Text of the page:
Athletic Diet and Nutrition

Athletic Diet and Nutrition


Hey, this is Dr. Gangemi. In this SockDoc
video I want to talk about diet and nutrition for athletes. There’s so much information
out there today about what type of diet is going to work better for an athlete to help
you develop your fitness and adapt to whatever sport you’re dealing with and to become a
faster, stronger, more efficient athlete. Now gluten-free diets, Paleo diets, vegan
diets, high carbohydrate, low fat, ketogenic diets, all these different types of diets,
but in this video I want to talk primarily about how to fuel your body based off the
type of activity that you’re doing. We need to eat based off how much we move
during the day. We need to basically adjust our diet, our carbohydrate, protein, and fat
ratio dependent upon our activity levels. If we’re training really hard, we typically
are going to need to eat more food. If we are not training as hard, we can go about
eating less food. Let’s talk about also how to develop your aerobic system and your anaerobic
system in relationship to the food that we’re eating. So think about aerobic and fat and
think about anaerobic as carbohydrates and sugar. There’s lots of discussion on this
on the SockDoc site where I talk about developing an aerobic system as well as developing your
anaerobic system too. Aerobic, more fat burning, okay? So you’re
able to go longer at a harder intensity but longer at a lower heart rate. In other words,
you’re becoming a more and more efficient athlete. That’s the benefit to developing
your aerobic system. You can train longer and harder at a lower or the same heart rate
than what you were able to do otherwise. And the way you fuel your aerobic system is by
eating more fat. Maybe even 60-70% of your diet should be fat. I’m a big proponent of
when someone wants to really develop their aerobic system is to do that at the fastest
state. Get up in the morning, go for a run, go for
a kayak or a paddle board or whatever you’re into, and do that at an aerobic heart rate
typically around that 180 minus your age heart rate that I talk about on the site but without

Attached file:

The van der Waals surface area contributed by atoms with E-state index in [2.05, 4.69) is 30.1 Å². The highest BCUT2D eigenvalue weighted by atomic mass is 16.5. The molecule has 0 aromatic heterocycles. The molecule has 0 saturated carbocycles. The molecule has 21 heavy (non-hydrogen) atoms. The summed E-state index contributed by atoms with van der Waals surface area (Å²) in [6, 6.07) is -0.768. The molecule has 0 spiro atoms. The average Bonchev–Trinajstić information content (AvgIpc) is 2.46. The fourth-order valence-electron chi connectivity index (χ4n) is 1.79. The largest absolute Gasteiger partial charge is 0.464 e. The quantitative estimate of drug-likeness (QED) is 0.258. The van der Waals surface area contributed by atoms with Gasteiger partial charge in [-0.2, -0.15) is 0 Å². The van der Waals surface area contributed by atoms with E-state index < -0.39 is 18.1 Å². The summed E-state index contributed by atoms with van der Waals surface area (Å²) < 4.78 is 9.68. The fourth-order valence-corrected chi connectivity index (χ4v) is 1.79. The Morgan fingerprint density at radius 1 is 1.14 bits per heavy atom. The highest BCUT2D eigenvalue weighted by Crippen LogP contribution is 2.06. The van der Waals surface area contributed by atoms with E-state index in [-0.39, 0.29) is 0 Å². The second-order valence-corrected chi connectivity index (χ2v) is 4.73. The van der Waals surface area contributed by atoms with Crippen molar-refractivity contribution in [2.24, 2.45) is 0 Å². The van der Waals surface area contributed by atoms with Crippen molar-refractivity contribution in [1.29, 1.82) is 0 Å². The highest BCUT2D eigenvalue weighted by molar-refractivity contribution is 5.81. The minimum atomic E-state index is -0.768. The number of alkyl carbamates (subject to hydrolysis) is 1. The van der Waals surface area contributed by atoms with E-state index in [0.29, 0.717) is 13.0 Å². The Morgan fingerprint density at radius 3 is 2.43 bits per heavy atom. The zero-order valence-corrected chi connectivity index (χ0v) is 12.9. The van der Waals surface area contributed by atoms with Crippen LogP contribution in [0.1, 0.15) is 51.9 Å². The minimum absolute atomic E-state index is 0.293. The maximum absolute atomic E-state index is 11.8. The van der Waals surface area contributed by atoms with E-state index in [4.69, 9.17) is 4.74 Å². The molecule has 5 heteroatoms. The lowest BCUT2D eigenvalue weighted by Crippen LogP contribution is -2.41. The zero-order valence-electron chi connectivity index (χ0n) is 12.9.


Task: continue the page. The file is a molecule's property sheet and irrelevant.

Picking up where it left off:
eating food because if you eat a carbohydrate food you’re going to change your lactate levels
at that time and you’re going to be less aerobic. You’re going to have more difficulty developing
your aerobic system. So for fats, of course, grass fed beef, pasture raised pork, wild
caught fish, free range eggs, bacon, butter, other healthy dairy products like heavy cream,
really good fats, olive oil, nut and seeds, you know the rest. So think really high quality fats when you’re
developing your aerobic system, okay? Now, carbohydrates, those have a place too. I’ve
seen a lot of issues with athletes doing ketogenic diets and eating typically less than 25 grams
of carbohydrates per day and trying to train hard too. I’m not saying it doesn’t work sometimes.
It can really help you develop your aerobic system and become a better athlete but if
you’re training hard, high intensity, heavy strength, and really pushing yourself, especially
after racing, think about eating some carbohydrates, especially within that 30 to 60 minutes after
you train. Really you need some protein in there too. There’s nothing wrong with some carbohydrates,
starchy carbs – plantains, sweet potatoes, even white potatoes if you metabolize them
well. Of course, you got some fruits, good carbohydrates. Just pay attention to how well
you metabolize them. Even chocolate and some really good treats, 85% cacao or more, think
more honey and maple syrup rather than white refined sugar. Don’t be afraid of the carbohydrates,
you do need them to recover when you’re pushing yourself hard. Proteins? Athletes typically
need about 1.5 grams of protein per kilogram of body weight, if not up to two, two and
a half grams if you’re really intense at certain times of your training cycle as well as if
you are recovering from an injury. So, again, the harder your training the more
carbohydrates and protein you need typically, the easier you’re training in developing your
aerobic system. You should be able to get by with less carbohydrates and more fats.
So always adjust your diet, always think about what you’re doing in relationship to how your
training, and you’ll become a much more efficient athlete and a much healthier individual. Hope you like this video. There’s lots more
information on the SockDoc site about diet and nutrition and, of course, injury treatment
and prevention. A lot of other health topics on there and it’s all natural, 100% holistic.
Stay away from NSAIDs and all those other drugs on the SockDoc site and a lot of information
about barefoot and minimalist running. So check us out, hope to see you next time.

About the author

Comments

  1. Do you know of anyone in the Atlanta area that has a similar skill set to you? I know you have a long wait for new clients and I need help ASAP. I know you don't respond often but if you could , I would be grateful. Thanks

Leave a Reply

Your email address will not be published. Required fields are marked *